Steel is the strongest and longest lasting material for building bike frames and lugs are a strong and beautiful way to join steel tubes together. It was the only way steel bikes were built before the mid 80's when TIG welding quickly took over as a faster, cheaper alternative. TIG welding is just as strong as lugs but not nearly as interesting. For some folks that doesn't mean a damn thing, for others it means a lot. For me I suppose it means a lot. Call me a snob or a dandy, but I care about how things look as well as how they function. Fortunately there are loads of pre '85 lugged steel frames out there in great condition that are functional and classy. Search garage sales, estate sales, thrift stores, or craigslist. You should be able to find one for a couple hundred dollars max. A few things to look out for are braze-ons for attaching racks to the back and the front of the bike, and for good fork clearance to allow for larger tires and fenders. Tire clearance can be the toughest thing to find on these old bikes.


In 2008, when I first had dreams of bike touring, I found an '83 Raleigh Wyoming on craigslist for $25 that still had the original tires on it. I stripped it of its old seized up parts and built it up new, mostly with components that Rivendell recommends and uses to build up their own frames. It wasn't perfect but the finished product was a versatile, functional, touring rig. I had to spread the rear wheel stays to accommodate a 135mm wheel, which even then was only 7 speeds. And the front fork was only wide enough to fit 38mm tires without fenders. For years I used this bike for commuting and day trips (including one century ride), but I never did make it out touring. The responsibilities of house and job made that long distant trip an impossibility.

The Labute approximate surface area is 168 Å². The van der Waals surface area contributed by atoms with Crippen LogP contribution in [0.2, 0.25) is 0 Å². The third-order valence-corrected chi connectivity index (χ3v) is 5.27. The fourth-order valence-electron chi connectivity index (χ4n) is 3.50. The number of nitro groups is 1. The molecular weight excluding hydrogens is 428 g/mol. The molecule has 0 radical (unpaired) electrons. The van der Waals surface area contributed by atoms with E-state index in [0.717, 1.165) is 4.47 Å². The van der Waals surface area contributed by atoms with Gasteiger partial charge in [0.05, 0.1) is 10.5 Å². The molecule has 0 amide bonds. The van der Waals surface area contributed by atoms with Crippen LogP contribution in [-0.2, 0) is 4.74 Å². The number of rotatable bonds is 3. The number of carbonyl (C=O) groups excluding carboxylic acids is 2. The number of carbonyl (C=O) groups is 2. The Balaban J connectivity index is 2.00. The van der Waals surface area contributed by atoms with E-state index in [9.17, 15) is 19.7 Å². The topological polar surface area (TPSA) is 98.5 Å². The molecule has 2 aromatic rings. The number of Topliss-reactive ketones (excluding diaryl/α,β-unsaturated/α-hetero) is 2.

When Heide and I decided to quit our jobs, sell everything, and go WWOOFing in Europe for a year we started toying with the idea of biking from farm to farm. Eventually we couldn't come up with a reason why not to do it and the idea stuck. Realizing the logistics of needing appropriate clothing for all seasons, work wear for the farms stays, and camping gear to keep the bike rides affordable, we realized this wasn't going to be a lightweight touring setup, we would be fully loaded. I had the Raleigh all set up and ready to go but Heide needed a bike and we didn't have much time to go searching from a sturdy old frame to build up ourselves. We needed something tour ready quick.


We seriously looked at both the Surly Long Haul Trucker and the Salsa Vaya, and read good reviews for both. The LHT has established a great reputation for itself, and rightly so. It is a tank, capable of handling serious loads, with all the right details geared towards touring, including a place to hold extra spokes. Its a great and affordable option for touring.  Having primarily ridden mixte frames, Heide was more drawn to the slightly sloping top tube geometry of the Vaya. These are both good touring bikes but the 'versatility' of each had us wondering. Heide felt more comfortable on a step-thru frame, especially in traffic, and couldn't see herself using either the Vaya or LHT as a daily commuter once the touring was done. And then there is the matter of aesthetics; we weren't keen on the idea of getting a bike for this amazing trip we had decided to take without being in love with it. 

Eventually I turned Heide onto Rivendell's mixte frame, the Ives Gomez, which is built with a stout enough sloping top tube to handle loaded travel (this is a discontinued frame, their new mixte is the Cheviot). It had all the features we wanted: a step-thru frame, load carrying capabilities, accommodation of wide tires and fenders, versatility as a daily bike after the touring was done, and it was beautiful lugged steel.